France maintains close links with its former colonies in the region and there is frequent air travel by immigrants and staff of multinational firms.
While insisting that there was no reason for particular concern in France, Social Affairs Minister Marisol Touraine warned travellers to take care.
"When there is a dangerous outbreak abroad, we consult our partners in the World Health Organisation to see if we should block travel to affected areas," she told the i-Télé TV channel. "Today there is no need to impose restrictions but travellers in the affected countries, Guinea in particular, must take a number of precautions."
France's health authorities have told doctors, hospitals and ambulance crews to look out for the symptoms and treat them as quickly as possible.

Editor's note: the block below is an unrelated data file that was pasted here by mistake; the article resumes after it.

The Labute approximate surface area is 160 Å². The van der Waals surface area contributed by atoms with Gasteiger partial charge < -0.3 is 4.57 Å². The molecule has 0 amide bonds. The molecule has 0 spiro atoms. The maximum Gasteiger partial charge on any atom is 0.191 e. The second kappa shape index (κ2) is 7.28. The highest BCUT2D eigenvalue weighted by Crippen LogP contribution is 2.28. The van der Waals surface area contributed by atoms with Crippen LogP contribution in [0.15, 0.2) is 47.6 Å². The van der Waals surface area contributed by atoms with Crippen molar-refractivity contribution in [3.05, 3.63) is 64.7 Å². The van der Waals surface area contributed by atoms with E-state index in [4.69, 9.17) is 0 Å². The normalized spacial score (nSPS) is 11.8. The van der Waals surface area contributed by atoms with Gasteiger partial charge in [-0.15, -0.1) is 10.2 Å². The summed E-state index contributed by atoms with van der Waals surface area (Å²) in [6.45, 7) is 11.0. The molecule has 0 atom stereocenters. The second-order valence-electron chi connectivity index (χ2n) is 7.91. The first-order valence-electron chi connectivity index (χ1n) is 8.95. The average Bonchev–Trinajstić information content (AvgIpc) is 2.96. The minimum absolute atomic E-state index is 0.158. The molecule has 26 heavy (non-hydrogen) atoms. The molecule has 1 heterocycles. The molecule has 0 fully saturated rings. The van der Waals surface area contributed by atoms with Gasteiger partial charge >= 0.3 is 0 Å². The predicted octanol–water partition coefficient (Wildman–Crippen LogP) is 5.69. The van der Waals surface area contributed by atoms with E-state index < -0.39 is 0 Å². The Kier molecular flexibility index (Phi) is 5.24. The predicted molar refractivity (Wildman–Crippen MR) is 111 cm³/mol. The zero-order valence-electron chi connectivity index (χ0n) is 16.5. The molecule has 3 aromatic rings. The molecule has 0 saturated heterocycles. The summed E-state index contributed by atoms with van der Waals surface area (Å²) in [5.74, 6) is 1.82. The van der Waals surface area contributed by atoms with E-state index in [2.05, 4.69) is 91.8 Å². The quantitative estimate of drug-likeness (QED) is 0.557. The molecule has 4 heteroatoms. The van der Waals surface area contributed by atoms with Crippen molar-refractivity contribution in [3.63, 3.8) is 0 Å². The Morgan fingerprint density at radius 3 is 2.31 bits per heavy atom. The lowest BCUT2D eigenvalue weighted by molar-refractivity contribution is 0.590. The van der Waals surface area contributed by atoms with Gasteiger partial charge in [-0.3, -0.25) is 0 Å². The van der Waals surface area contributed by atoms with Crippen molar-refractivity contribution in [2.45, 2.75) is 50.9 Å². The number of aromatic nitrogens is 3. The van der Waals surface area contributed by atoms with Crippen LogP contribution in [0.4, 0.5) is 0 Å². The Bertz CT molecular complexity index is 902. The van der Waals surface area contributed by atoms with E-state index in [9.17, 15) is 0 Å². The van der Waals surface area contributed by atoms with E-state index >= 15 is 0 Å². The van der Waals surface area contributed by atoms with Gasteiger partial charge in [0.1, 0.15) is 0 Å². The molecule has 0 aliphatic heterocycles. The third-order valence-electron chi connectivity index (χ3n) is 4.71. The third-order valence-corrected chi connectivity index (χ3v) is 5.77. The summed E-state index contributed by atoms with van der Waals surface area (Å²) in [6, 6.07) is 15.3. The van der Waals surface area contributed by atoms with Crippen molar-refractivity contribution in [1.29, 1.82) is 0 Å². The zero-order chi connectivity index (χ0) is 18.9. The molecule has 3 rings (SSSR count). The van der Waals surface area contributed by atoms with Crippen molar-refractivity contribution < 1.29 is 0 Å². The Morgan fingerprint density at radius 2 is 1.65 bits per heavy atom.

"The situation demands vigilance, and that's why we've organised this information campaign to mobilise health professionals," Touraine said.
The disease, which has a 90 per cent fatality rate, broke out two months ago in Guinea and has spread to neighbouring Liberia and Sierra Leone.
Gambia has placed two people in quarantine and on the first cases were reported in Mali on Thursday.
It can spreak between humans through contact with another's blood, faeces or sweat.
The World Health Organisation said Wednesday it was monitoring 44 cases.
On Thursday officials announced that a man had died from rabies in a hospital in the Paris region.
The man contracted the illness during a visit to Mali and no other cases have been reported in France.